Purpose is important, but it isn’t the main driver of purchase for consumers. Instead, it’s one factor that helps to form wider value in concert with core factors such as price and product benefit. The best purpose in the world, solving valuable issues, won’t make up for a bad product or high price in the long term – as either consumer behavior or competitors will take advantage of this imbalance.

However, planning an authentic purpose that is reflected in your product can help your brand purpose become more important and prominent to consumers. An integrated product / purpose story helps to wrap product benefits and features in additional value, elevating their importance and value. Purpose integration multiplies value in and out of an organisation, as it provides a north star for product development and a goal for employees to push towards.

– Loren Mattia, Head of Content & Community, Daylight

3.) Incrementally Expand Your Impact
Big impact doesn’t always have to come from big action, instead the cumulative impact that comes from incrementally positive brand action can help businesses build towards the best way to activate a brand purpose. Establishing initial actions and developing further towards where impact or consumer engagement is being created can help break down the complexity of purpose into clear steps and tests.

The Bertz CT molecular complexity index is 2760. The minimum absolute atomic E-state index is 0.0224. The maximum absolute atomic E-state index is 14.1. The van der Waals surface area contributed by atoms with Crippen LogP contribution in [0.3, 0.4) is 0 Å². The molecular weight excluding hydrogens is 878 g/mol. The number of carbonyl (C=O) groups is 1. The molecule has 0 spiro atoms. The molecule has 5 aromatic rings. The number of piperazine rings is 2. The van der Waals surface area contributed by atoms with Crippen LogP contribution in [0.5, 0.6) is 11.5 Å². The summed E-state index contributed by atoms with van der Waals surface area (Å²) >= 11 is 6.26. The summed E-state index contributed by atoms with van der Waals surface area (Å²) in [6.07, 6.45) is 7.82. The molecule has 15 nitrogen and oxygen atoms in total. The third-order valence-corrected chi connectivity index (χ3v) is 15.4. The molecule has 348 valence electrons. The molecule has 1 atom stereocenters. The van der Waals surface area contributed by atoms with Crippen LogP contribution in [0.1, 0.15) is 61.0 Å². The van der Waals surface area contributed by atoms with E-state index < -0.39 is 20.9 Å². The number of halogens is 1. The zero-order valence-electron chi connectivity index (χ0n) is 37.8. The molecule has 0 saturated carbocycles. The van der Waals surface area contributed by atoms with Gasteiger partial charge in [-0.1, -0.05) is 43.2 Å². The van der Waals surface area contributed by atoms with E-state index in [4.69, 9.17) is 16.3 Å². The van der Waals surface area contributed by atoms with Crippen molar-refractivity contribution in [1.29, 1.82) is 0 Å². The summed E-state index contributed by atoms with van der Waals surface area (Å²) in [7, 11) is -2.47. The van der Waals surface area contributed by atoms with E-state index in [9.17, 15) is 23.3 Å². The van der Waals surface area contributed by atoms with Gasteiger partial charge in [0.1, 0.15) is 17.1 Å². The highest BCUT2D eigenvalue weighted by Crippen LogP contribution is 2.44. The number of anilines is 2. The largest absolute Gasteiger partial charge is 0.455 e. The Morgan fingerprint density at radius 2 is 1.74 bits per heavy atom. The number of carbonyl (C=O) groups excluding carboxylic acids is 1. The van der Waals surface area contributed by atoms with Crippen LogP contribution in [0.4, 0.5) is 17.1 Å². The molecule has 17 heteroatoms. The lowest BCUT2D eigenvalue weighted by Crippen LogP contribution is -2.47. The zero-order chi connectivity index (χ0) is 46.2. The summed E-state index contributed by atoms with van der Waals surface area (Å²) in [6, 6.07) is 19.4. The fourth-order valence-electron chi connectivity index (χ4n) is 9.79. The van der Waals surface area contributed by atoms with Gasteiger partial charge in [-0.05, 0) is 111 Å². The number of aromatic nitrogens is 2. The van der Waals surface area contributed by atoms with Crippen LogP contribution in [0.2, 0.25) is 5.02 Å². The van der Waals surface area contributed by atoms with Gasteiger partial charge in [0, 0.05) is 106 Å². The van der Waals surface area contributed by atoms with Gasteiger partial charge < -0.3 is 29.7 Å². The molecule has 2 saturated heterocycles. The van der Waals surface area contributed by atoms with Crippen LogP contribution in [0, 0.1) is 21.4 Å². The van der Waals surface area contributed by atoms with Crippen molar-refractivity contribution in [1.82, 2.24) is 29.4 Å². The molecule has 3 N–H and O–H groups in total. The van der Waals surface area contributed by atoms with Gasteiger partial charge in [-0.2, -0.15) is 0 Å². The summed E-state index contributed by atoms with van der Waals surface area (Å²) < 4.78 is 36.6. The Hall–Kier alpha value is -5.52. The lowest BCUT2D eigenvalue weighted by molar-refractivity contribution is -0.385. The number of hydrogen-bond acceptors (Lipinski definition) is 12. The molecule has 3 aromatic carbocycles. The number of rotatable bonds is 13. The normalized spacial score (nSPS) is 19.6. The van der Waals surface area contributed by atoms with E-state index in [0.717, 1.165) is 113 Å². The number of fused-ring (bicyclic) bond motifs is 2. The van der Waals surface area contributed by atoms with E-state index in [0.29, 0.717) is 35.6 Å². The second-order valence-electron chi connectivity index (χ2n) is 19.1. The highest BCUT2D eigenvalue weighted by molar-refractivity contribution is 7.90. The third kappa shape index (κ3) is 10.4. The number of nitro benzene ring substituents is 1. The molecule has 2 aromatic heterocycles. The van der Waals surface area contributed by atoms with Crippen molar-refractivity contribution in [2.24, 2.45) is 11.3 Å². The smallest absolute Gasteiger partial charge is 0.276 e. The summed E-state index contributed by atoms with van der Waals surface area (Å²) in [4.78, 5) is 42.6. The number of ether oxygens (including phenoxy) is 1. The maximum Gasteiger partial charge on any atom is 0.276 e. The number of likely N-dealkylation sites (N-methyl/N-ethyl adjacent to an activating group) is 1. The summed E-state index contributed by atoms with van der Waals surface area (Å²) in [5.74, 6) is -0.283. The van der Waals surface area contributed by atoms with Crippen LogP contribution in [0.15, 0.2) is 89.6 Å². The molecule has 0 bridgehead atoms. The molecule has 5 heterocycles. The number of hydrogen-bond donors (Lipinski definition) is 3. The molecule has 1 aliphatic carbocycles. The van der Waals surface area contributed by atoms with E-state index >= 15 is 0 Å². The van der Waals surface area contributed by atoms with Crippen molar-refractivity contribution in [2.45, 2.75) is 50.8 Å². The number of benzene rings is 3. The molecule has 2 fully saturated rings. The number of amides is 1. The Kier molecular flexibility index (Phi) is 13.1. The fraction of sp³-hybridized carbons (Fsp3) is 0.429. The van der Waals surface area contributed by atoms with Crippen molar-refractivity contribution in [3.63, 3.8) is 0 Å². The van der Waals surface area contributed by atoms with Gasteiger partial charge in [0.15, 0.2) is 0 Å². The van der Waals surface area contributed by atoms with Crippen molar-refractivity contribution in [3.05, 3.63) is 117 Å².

– Jess Fleischer, Founder, Son of a Tailor

Get Cape. Wear Cape. Work Up to Flying.

With a world that seems like it’s increasingly more on fire everyday, a measured approach to trying to improve it may not seem like the appropriate response to many marketers. The humanity behind every business has an instinctive need to respond to crises and we want to feel we’ve done the right thing. However, separating out what emotionally feels good and what tangibly creates good can help a business pragmatically do good. No one is downplaying the urgency of many of the issues facing both brands and people today – but just as in many emergencies, measured action and clear eyed response creates safety.

Change and sustained impact come from a series of actions, not one off gestures or announcements – and this requires building a realistic plan for the long term. Brands that set out to become activists on day one risk creating a negative, not positive impact – feeding into cynicism and disbelief that business can’t be a force for good amongst a worried consumer base. If we as marketers can do anything, it is to help diminish the societal discussion around ‘woke washing’, ‘green washing’ and false purpose. In a world where every brand feels pressured to throw on a cape and be a superhero, it’s worth remembering that for every Superman, there also needs to be a large collective actively becoming less Lex Luthor to drive real, sustained positive change.